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The I'n-Lon-Schka Ceremonial Dance

We went to learn about the Osage Indians and thought we had discovered a ghost town. We rolled into Pawhuska, Oklahoma on a Saturday night anxious to meet some people and find out about the Native American traditions in this region. All we found were deserted buildings and empty streets. Why was the town so dead on a weekend night? After making a few more loops through the streets and still being greeted with stillness all around, Becky and I, much dismayed, decided to head out of town. On our way out, we stopped at a gas station and ran across a local paper that proved to be a turning point in our evening. The headline story caught our eye as it declared that tribal dances were being held that weekend on the outskirts of town. Dancing? Well, that sure sounded a lot more fun and interesting than staring at dark buildings all night long .We got directions and were on our way!

As we drove closer to the site, we quickly realized why the town seemed so deserted. All the cars lining the streets around the Indian Camp made us think that not only was everybody in Pawhuska at this event, but everyone from the neighboring towns must have been there as well.

The dances were being held in a large, rectangular, open-walled "arbor" with packed bleachers on all four sides. Behind the bleachers, people had set up lawn chairs and were hanging out and watching the ceremonies. It was no wonder there were so many people there-- this was the I'n-Lon- Schka, an Osage ceremonial dance that is held only once a year. And we were lucky enough to be there!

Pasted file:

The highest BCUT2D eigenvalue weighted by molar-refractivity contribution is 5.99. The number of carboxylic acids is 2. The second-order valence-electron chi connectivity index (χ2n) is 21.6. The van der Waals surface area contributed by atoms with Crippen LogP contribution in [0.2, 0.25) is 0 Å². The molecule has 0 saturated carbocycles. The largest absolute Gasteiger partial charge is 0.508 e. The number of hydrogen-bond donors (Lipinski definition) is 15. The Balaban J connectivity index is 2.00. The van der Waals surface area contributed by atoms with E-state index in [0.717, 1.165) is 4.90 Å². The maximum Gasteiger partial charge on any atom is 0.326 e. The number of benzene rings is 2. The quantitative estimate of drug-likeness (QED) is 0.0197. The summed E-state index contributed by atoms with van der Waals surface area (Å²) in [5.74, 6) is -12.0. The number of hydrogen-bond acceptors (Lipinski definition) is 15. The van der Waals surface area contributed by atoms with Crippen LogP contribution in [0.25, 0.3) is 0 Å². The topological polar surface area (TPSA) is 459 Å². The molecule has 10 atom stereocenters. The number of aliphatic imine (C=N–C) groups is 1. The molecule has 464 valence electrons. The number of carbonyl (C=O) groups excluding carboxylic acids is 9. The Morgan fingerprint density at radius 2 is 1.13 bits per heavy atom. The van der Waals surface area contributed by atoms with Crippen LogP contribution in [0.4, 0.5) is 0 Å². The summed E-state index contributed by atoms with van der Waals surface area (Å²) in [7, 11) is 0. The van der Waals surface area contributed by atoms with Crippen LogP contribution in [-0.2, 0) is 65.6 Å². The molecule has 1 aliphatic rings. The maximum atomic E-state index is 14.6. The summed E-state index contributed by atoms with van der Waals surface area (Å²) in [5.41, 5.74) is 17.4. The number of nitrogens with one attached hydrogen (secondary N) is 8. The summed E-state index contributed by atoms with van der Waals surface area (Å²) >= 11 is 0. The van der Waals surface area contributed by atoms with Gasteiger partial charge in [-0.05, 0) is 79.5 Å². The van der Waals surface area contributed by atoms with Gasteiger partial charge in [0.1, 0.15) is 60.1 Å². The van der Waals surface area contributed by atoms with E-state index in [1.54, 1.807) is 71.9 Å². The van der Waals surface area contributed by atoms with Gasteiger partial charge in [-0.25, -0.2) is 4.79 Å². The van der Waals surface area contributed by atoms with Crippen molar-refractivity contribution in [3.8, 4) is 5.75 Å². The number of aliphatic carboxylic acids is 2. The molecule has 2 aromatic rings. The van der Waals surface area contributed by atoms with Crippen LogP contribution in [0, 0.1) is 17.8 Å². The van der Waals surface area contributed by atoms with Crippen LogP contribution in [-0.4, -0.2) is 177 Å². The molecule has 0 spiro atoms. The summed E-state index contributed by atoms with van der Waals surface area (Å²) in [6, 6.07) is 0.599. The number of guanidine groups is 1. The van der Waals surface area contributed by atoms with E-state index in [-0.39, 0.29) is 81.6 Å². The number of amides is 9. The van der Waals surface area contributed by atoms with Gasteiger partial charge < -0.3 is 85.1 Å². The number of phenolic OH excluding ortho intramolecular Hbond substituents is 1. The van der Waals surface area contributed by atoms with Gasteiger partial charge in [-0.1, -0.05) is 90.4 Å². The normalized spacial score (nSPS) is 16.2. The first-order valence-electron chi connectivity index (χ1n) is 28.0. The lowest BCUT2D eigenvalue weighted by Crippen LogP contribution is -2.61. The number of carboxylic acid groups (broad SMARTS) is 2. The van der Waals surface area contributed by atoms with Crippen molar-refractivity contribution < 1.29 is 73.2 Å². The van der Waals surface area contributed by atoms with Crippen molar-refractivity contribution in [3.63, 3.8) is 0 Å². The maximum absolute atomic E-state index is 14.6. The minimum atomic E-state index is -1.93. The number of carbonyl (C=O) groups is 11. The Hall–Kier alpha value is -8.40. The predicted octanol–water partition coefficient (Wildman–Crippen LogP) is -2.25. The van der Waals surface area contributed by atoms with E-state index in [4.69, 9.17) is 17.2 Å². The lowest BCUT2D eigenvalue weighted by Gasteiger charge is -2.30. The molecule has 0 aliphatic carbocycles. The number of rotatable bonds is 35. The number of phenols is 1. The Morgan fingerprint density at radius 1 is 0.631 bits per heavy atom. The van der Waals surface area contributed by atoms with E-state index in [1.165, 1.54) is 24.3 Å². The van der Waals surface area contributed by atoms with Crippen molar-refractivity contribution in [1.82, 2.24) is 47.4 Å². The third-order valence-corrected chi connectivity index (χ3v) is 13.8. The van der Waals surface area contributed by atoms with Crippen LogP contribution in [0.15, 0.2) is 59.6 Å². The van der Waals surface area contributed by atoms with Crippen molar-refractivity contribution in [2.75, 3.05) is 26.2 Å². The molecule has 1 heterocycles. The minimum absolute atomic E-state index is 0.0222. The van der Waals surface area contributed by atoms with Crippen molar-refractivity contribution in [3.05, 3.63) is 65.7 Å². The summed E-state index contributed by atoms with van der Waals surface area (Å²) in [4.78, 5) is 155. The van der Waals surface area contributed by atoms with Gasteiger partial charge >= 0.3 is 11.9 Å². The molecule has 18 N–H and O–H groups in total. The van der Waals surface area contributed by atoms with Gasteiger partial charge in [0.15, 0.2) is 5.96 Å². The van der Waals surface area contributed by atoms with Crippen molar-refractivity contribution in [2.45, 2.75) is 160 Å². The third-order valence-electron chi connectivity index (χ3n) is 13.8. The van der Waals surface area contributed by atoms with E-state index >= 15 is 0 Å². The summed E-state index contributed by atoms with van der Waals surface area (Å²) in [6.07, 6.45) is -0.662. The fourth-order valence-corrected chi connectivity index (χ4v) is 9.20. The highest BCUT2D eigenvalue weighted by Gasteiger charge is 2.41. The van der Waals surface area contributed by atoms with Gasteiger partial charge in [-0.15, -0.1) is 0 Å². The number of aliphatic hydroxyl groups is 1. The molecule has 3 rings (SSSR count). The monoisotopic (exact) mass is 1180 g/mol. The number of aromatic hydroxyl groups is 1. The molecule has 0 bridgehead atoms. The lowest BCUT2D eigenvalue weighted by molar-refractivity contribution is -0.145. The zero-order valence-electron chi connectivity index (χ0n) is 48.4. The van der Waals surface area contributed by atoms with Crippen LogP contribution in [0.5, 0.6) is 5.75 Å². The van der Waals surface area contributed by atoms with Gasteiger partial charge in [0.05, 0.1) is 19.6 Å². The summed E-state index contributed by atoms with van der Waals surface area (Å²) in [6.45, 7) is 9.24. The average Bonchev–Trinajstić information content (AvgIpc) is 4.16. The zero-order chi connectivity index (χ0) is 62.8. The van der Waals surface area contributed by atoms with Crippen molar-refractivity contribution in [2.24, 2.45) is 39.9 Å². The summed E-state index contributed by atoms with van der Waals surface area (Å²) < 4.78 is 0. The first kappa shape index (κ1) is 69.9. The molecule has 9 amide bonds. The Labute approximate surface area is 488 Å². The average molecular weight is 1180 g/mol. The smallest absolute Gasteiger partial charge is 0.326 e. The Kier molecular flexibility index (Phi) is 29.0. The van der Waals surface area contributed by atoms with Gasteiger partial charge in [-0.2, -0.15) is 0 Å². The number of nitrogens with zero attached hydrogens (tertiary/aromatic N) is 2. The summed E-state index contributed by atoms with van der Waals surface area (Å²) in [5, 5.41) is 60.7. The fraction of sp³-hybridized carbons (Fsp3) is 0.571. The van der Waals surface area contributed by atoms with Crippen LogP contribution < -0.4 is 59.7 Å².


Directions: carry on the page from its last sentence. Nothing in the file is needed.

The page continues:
I'n-Lon-Schka means "playground of the eldest son," and is a chance for the first-born son of each family to participate in a very important religious and cultural ceremony. Eldest children are considered to be special blessings, something the younger kids come to accept. (I hope my older brother isn't getting any crazy ideas here...)

The drum is the center, both literally and figuratively, as it is not only placed in the middle of the arbor, but is also viewed as a sacred instrument in the ceremony. An eldest son is chosen to be the drumkeeper for a year, with his main duties being to protect and care for the drum. Having a couple of drums at home, I know how powerful and wonderful the rhythms of the drum can be. Unfortunately, I have no skills when it actually comes to producing these magical rhythms.

When the Osage men started playing however, it was a whole different story. As soon as the music started, the eldest sons sitting on the perimeter of the arbor got up and started dancing around the drum circle. The men were all in traditional dress, which included otter hides and an array of colorful beadwork and ribbonwork crafted by the women. As they danced, the sounds of the drum along with the movements of the men created an amazing rhythm that made the entire place come alive with the beat. Each man seemed incredibly focused on his own motions without regards to the other dancers or audience around him. Yet they all moved together so cohesively and with such a great sense of harmony and peace with one another.

Becky and I were enthralled, allowing ourselves to be immersed in the entire experience. The music and movements really did take control, allowing even observers like us to feel a part of the rhythm and harmony. In the I'n-Lon-Schka, the emphasis is supposed to be on the total package-- the music, the dance, the ceremony, the dress-- rather than on any one specific element. For this reason, the men's dancing is a ceremonial style that involves some bending down but is not as elaborate as the fancy dancing that occurs at pow wows. The dance steps are passed down the generations through observation so that these men are quite literally following in their fathers' footsteps!